★★★ 1/2 out of four stars
Rating: R for violence, language and sexual content. In Spanish, subtitled.
As direct as a bullet to the brain, "Sin Nombre" follows two Latino adolescents on a perilous journey to the United States. Willy, a new member of a violent Mexican street gang, boards the northbound freight train to rob the immigrants. Sayra, from Honduras, is riding the rails with her uncle and father, a deportee desperate to get back to his new stateside family. The dream and the nightmare collide as Willy rescues Sayra, wounding a gang mate who is about to rape her. His act of bravery makes him a marked man, and Sayra's grateful insistence on staying at his side puts her directly in harm's way.
This is a stunning feature debut for director Cary Fukunaga. The story borrows from road movies and crime thrillers, but the scenes and situations vibrate with authenticity. There is a "National Geographic" realism to the images of the fearsome, tattooed gangbangers and the destitute migrants camped out in railroad yards. There are moments of sublime beauty as well. The film opens with Willy staring at a mural of a forest ablaze with orange and crimson fall colors. A field of flowers in the same palette rushes by as he rides the rails, but by then he's too worried about outrunning his former gang brothers to notice.
This is a bloody film, but you couldn't tell the story otherwise. These are characters in crisis from the moment we meet them. For a time, they treat each other with respect and compassion, but the realities of poverty and desperation are never far from view. Fukunaga's vision is a challenging blend of pessimism and hope. Halfway through the travelers' train ride, they're chased by cheering children who throw them oranges. Later, they're greeted by another group of kids throwing rocks. Edgar Flores is fine as Willy, showing the pathos of a character who inflicts suffering on others but more on himself, and Paulina Gaitan shines as kind, brave Sayra.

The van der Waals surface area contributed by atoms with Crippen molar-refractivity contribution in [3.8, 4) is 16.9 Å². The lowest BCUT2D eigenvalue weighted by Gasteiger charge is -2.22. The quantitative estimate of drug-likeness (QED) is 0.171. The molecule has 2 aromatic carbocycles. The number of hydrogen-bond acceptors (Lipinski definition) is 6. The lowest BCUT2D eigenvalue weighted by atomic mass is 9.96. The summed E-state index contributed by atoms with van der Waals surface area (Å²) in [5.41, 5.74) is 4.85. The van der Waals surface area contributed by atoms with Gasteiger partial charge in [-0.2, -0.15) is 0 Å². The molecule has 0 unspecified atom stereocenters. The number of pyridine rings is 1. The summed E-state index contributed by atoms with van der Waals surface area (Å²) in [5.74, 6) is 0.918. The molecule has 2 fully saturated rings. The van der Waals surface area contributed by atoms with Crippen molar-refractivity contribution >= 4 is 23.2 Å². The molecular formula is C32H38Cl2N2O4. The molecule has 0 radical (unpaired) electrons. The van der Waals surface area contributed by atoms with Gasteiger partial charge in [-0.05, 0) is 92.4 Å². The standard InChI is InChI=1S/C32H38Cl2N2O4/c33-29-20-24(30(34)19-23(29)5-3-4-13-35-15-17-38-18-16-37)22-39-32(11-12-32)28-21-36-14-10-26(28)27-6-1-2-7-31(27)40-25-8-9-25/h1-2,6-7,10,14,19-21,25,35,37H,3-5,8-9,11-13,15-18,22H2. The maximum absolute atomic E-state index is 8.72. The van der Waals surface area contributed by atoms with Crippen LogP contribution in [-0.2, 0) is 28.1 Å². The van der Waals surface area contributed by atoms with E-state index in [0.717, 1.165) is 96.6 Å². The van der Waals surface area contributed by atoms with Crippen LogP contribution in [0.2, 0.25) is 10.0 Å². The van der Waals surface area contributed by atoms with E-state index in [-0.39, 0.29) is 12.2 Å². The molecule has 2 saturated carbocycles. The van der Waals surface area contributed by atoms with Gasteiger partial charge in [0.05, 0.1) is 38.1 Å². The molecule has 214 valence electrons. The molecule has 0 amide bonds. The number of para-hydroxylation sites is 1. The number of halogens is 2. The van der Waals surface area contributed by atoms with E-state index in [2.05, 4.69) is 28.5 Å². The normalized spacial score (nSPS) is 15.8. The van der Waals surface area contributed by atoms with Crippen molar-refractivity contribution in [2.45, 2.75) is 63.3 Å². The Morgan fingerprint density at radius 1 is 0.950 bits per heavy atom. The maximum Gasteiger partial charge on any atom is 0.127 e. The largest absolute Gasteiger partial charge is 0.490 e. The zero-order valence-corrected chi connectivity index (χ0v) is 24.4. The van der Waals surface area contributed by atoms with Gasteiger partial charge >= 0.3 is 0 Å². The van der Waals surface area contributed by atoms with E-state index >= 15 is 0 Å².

★★★ out of four stars
Unrated; nudity, sexuality and profanity. In Flemish, subtitled.
A romantic drama, interwoven with bright ribbons of humor. Matty, a 40ish post office clerk, glumly hopes for the return of her husband Werner, an art teacher now dating an ex-student. Her frustrations boil over during a parking lot accident. The truck driver who dented her car, Johnny, is a Viking lummox more than a decade younger. She screams at him. He bellows at her. Then they laugh, and he asks her on a date. Should Matty settle for the devil she knows behind Door No. 1, pursue the unknown guy behind No. 2 or wait for a possible No. 3?
Matty's midlife coming-of-age story is told with caustic wit and a big heart. It's crammed with intriguing characters: Johnny's urge to move beyond his chaotic jailbird past explains why he'd spin romantic fantasies about a maternal, stable woman, and Werner's foppish Flock of Seagulls haircut tells us all we need to know about his yen to erase the last two decades and get a do-over on his life.
None of Matty's choices leads to a feel-good ending; that would be a copout for this realistic comedy-drama. Instead, it gives us a jumping-off point for debate about her options: genuine, cautious uplift with zero saccharine.
★★ 1/2 out of four stars
Rating: PG-13 for sexuality and nudity, violence, and brief language. In French, subtitled.
This glossy, cornball French music-hall yarn positively revels in nostalgia. Director Christophe Barratier packs on the 1930s production design, staging the frequent musical numbers like a latter-day Busby Berkeley, and the ensemble story has more plots than a can-can dancer has petticoats.
Economic crisis closes a working-class Parisian vaudeville theater until the cast and stagehands decide to reopen it under their own management. The mustache-twirlin' owner can't decide if he's more interested in crushing the upstart proles or sleeping with the young star (dazzling newcomer Nora Arnezeder). The chief stagehand loses his adorable son to his upwardly mobile ex. A no-talent impressionist becomes the warmup act for the local fascist sympathizers. And on and on.
As tradition demands, there's a romance between the new star and a backstage laborer, but Arnezeder outshines co-star Clovis Cornillac so completely that he fades into the background. Handsomely produced, lushly photographed and energetically performed, the film is still rather anemic. It's an overstuffed homage to a bygone style of show business rather than a vigorous piece of entertainment on its own. But when Arnezeder is in focus, you can see a star being born right before your eyes.